Observations of a rare astronomical phenomenon, called a luminous red nova, suggest that this bright outburst was caused by a red giant colliding with another star. Astronomers used the Liverpool Telescope to track the outburst over several months and hunted through the Hubble Space Telescope archive to identify possible progenitors. Dr Steven Williams will present the results at the National Astronomy Meeting 2015 in Llandudno on Thursday 9th July.
The outburst was first spotted in January 2015 in the Andromeda Galaxy (M31) by the Global MASTER Robotic Network, a Russian-led network of telescopes dedicated to looking for transient objects in the night sky. Williams and colleagues from Liverpool John Moores University, Dr Matt Darnley, Prof Mike Bode and Prof Iain Steele, followed the outburst with the Liverpool Telescope's new spectrometer, SPRAT, and its optical CCD camera IO:O.
“Initially, we thought it was a classical nova, a fairly common event. But looking at the way the brightness of the outburst evolved over time at different wavelengths, we soon realised the object in M31 was much more unusual and was a luminous red nova,” said Williams.
Classical novae are not particularly rare, with around 30 observed each year in M31 alone. They are thought to occur in binary systems when material falls onto the surface of a white dwarf from its larger companion star, causing a relatively short burst of nuclear fusion. By comparison, very few luminous red novae have been found to date. Their cause is still uncertain, but the evidence suggests that they may be the result of two stars merging together, causing a very dramatic and sudden brightening of the system.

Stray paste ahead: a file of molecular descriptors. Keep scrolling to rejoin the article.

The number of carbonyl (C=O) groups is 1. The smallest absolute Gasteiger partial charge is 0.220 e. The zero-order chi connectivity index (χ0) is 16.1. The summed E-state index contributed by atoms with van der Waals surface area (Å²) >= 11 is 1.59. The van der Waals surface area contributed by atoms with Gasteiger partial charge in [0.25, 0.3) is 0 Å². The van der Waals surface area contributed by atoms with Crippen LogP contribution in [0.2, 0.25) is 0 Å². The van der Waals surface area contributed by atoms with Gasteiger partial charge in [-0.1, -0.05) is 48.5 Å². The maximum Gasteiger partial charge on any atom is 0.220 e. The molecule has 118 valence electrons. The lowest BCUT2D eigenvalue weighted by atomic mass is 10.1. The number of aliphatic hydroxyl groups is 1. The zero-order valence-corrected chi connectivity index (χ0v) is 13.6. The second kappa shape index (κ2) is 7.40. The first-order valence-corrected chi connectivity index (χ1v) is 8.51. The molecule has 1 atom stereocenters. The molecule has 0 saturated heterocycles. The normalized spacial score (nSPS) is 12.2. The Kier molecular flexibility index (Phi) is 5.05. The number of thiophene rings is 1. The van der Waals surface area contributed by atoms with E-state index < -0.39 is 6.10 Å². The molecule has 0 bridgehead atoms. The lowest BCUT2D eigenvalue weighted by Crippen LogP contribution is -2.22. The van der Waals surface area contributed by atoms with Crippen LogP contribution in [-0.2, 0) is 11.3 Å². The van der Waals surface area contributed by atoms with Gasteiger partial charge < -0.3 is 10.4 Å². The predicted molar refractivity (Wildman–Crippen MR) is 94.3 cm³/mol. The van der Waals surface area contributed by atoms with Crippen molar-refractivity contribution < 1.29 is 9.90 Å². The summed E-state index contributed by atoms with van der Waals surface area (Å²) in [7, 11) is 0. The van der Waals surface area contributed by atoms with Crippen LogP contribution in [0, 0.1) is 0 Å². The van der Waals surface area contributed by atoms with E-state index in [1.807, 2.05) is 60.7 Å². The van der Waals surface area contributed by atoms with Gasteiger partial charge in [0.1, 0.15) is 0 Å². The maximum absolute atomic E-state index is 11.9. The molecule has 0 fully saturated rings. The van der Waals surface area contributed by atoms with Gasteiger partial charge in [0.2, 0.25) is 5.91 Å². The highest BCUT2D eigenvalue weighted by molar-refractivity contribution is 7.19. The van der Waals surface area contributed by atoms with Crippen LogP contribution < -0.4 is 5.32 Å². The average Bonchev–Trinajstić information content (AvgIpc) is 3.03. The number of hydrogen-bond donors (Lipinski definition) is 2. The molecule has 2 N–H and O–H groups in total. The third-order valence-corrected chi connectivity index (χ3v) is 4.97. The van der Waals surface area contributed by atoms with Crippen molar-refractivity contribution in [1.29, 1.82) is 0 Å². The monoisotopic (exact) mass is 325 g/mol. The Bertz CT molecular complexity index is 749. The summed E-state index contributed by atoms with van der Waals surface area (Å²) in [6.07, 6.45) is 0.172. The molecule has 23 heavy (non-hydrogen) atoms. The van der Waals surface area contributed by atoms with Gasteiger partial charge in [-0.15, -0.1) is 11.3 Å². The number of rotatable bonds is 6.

The LJMU team first observed the new system, dubbed M31LRN 2015, three days after its discovery. The outburst brightened over several days. After reaching a peak, optical observations showed the luminous red nova fading quickly in bluer wavelengths, but remaining bright in the redder wavelengths for several weeks. Spectral analysis of the light showed an initial burst of hydrogen emission. As this faded, spectral features resembling a cool red star emerged. The outburst was observed again in May, and had all but disappeared in the optical, but was still bright at infrared wavelengths.
The team used an image of the outburst taken with the Liverpool Telescope to determine precisely the position of the system. Next, they searched the Hubble Space Telescope data archives for objects in the same place. An image taken in 2004 showed the likely progenitor star: a red giant.
Interestingly, the system appears to show evidence of hydrogen emission many years prior to the outburst, although the source of this emission is not clear.
“We found that our observations of M31LRN 2015 showed strong similarities to other objects classified as luminous red novae. If a single mechanism is responsible for all these rare events, the evidence suggests merging stars as the cause,” said Williams. He added, “Further observations of this and other systems are certainly needed. Astronomers have some way to go before these enigmatic objects are fully understood.”
Images and captions
Image of a "Light Echo" illuminating dust around V838 Monocerotis (V838 Mon), another rare example of a red nova. Credit: NASA and The Hubble Heritage Team (AURA/STScI)
Dr Robert Massey
Royal Astronomical Society
Mob: +44 (0)794 124 8035
Ms Anita Heward
Royal Astronomical Society
Mob: +44 (0)7756 034 243
Dr Sam Lindsay
Royal Astronomical Society
Mob: +44 (0)7957 566 861
Dr Steven Williams
Astrophysics Research Institute
Liverpool John Moores University
“A Luminous Red Nova in M31 and its Progenitor System”, The Astrophysical Journal Letters, Volume 805, Issue 2, article id. L18, 6 pp. (2015).
Notes for editors
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